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I am slowly working through the sources of packages included in Slackware Linux 13.37 with the goal of creating a list of non-free packages. I may have covered 10% or so packages, but I already found several that are non-free. Specifically, some are non-commercial, some are "all rights reserved", and some are missing the freedom to distribute modified copies. And I haven't gotten to xv yet.

I think it's important to document these packages if only because Slackware is distributed commercially by Pat and is probably used by many in a commercial setting. Not being able to understand the licensing terms of Slackware Linux is a valid reason to reject its deployment in a commercial setting. Additionally, it would be nice (IMHO) if the core team could agree on something about either open-source or freedom and put it into the philosophy section. This would protect Slackware from encroachment of the proprietary software, which as we know is less ethical, less stable, and less secure.
 
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Old 08-23-2012, 01:33 PM   #24
Rodhlann
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Quote:
Originally Posted by qweasd View Post
I am slowly working through the sources of packages included in Slackware Linux 13.37 with the goal of creating a list of non-free packages. I may have covered 10% or so packages, but I already found several that are non-free. Specifically, some are non-commercial, some are "all rights reserved", and some are missing the freedom to distribute modified copies. And I haven't gotten to xv yet.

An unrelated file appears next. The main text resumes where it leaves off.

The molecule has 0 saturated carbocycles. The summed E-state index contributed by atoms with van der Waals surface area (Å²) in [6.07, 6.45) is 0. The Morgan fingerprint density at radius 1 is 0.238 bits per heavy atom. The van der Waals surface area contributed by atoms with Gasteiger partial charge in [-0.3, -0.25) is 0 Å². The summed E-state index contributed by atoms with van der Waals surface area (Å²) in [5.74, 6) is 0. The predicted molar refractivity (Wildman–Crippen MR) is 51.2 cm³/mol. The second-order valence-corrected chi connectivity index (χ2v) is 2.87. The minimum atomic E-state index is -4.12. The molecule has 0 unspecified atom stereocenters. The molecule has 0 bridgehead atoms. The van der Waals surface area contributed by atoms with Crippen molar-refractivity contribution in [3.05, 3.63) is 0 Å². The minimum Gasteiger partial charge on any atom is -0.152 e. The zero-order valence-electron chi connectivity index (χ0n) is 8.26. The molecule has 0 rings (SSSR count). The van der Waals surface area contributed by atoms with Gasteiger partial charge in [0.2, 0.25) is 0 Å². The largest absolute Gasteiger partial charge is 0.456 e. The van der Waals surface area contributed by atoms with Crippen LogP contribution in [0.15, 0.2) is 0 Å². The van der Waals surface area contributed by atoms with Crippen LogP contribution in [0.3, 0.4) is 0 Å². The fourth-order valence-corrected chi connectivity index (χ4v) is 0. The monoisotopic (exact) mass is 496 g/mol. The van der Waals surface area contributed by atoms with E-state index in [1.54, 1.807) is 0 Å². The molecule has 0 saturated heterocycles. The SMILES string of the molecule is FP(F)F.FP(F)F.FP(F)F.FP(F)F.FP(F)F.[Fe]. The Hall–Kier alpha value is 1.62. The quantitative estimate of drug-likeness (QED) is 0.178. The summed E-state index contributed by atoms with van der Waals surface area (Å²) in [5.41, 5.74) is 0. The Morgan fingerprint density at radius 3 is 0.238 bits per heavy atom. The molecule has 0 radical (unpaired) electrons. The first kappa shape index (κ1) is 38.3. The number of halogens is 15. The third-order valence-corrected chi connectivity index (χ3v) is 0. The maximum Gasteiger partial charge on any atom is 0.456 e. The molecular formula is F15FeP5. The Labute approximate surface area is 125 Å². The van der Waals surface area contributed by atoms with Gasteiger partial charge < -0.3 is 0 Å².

I think it's important to document these packages if only because Slackware is distributed commercially by Pat and is probably used by many in a commercial setting. Not being able to understand the licensing terms of Slackware Linux is a valid reason to reject its deployment in a commercial setting. Additionally, it would be nice (IMHO) if the core team could agree on something about either open-source or freedom and put it into the philosophy section. This would protect Slackware from encroachment of the proprietary software, which as we know is less ethical, less stable, and less secure.
I think that's a really good initiative! The question perhaps is to know if these two ideas (non-free repository and a sort of social contract) are compatible with the whole slackware project and philosophy ?
Some distros do that in the past like gentoo. Their social contract is inspired by the debian social contract. It completes their philosophy page.
 
Old 08-23-2012, 01:46 PM   #25
AlleyTrotter
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Cheap or Frugal

My wife says I'm cheap.
My mother-in-law says I'm frugal.
I say if it's for free it's for me.

Slackware fits my philosophy very well.

John
 
Old 08-23-2012, 02:26 PM   #26
H_TeXMeX_H
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Quote:
Originally Posted by qweasd View Post